Book Review: “The Tiger’s Egg” by Jon Berkeley

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The Tiger’s Egg
by Jon Berkeley

I was delighted to hear from Jon Berkeley after I reviewed the first book of his Wednesday Tales trilogy, The Palace of Laughter. I would have been even more delighted to review the free copy of this second book that he meant to have sent to me. Unfortunately, his publisher never followed through. I ended up getting the book as a gift anyway, so all’s well that ends well.

In The Palace of Laughter we met Miles Wednesday, an orphan devoted to his toy bear Tangerine; an angel-on-earth appropriately named Little; and many members of an evil circus that traveled around, stealing the joy from people’s lives. Since the leader of the Circus Oscuro, the Great Cortado, has been locked up in a mental ward, his old clowns – the three Bolsillo Brothers – have started a new show and taken it on the road. The Bolsillos invite Miles and Little along on their summer tour, employing Little in a high-wire act and to arrange the music for the band (music which releases people from the enchantment the Great Cortado put on them), and employing Miles as a knife thrower’s assistant, pooper scooper, and all-around dogsbody.

Things are going swell until the Great Cortado breaks out of the hospital and begins planning his revenge against the boy who put him there. Also, a less-than-trustworthy circus fortune-teller leads Miles into danger with the promise of helping him learn more about his parents’ fate. Miles learns, almost too late, that Doctor Tau-Tau has betrayed him to a tribe of hairy, cave-dwelling people called the Fir Bolg. Tau-Tau and the Fir Bolg think Miles has a powerful treasure called the Tiger’s Egg – perhaps because Miles occasionally meets and talks with a wild tiger that always turns up just when he is desperate for help.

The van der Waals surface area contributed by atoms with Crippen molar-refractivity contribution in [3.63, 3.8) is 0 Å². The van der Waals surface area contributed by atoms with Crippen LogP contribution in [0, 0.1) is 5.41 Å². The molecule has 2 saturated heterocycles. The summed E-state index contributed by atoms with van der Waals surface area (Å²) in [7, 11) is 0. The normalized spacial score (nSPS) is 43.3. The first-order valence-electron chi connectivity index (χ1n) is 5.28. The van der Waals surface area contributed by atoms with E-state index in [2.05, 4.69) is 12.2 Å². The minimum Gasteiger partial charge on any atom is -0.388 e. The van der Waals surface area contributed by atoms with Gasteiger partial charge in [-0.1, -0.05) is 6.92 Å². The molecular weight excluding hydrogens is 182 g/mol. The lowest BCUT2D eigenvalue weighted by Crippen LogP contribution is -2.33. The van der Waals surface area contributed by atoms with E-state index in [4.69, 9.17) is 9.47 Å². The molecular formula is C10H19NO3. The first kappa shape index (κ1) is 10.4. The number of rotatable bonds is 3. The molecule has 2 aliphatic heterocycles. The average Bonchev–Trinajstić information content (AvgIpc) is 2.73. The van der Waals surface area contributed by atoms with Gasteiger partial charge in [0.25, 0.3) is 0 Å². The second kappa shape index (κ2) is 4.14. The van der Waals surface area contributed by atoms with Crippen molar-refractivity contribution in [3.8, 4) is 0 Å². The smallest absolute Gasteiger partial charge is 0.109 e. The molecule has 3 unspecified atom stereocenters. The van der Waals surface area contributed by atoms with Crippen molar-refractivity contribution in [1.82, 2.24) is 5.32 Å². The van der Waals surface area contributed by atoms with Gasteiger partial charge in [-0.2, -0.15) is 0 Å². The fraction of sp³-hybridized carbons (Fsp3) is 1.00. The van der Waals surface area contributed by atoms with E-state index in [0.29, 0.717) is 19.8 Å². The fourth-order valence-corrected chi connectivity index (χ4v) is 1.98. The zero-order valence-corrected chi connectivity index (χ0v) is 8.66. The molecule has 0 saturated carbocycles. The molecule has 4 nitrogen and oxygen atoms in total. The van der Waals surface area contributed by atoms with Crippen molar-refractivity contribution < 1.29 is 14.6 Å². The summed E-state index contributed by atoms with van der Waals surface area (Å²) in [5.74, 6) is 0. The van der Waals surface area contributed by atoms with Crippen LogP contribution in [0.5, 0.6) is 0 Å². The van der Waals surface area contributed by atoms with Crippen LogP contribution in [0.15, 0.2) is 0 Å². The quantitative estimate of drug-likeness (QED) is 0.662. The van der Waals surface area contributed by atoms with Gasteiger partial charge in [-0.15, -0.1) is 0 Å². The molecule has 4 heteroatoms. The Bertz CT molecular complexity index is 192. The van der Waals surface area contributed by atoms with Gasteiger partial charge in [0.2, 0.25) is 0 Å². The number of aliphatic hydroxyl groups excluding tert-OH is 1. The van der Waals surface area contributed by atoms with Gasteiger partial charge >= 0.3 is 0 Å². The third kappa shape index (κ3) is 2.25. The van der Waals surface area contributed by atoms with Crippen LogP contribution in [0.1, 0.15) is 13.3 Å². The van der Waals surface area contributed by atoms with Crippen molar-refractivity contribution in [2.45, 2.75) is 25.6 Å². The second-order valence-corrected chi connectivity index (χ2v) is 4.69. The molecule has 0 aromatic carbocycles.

Escaping the Fir Bolg without having his belly slit open (for they think the Egg is inside Miles) proves to be only the first of many hazardous adventures as Miles fends off attempts on his life, helps recapture the savage Null, begins learning to use powers he hardly understands (powers the well-named Shriveled Fella calls “the bright hands” and “the far eyes”), and prises the truth about his mother and father, morsel by morsel, out of the reluctant craw of the Bolsillo Brothers.

Those Bolsillos! They surely have the gift of comic patter; the Marx Brothers hold nothing over them! But good as their intentions are, they are reluctant to tell Miles the whole truth; so they use their patter to evade his questions. Among Berkeley’s more astonishing achievements in this book is the way Gila, Umor, and Fabio Bolsillo resist Miles’s inquisitiveness, managing to be breathtakingly funny, chillingly grim, and touchingly sad at almost the same time. Many other endearing (or, in some cases, repulsive) characters from the first book are back too, from the by-the-book constable to the police sergeant who yearns in vain for a good night’s sleep; from the blind old sailor whose story-within-a-story is worth the whole book to the crooked Pinchbuckets and their latest dastardly daftness.

The most moving revelation of the book comes near the end, promising an even deeper and more dangerous journey in the final book of the trilogy. I will be looking for it. I may even spend money on it!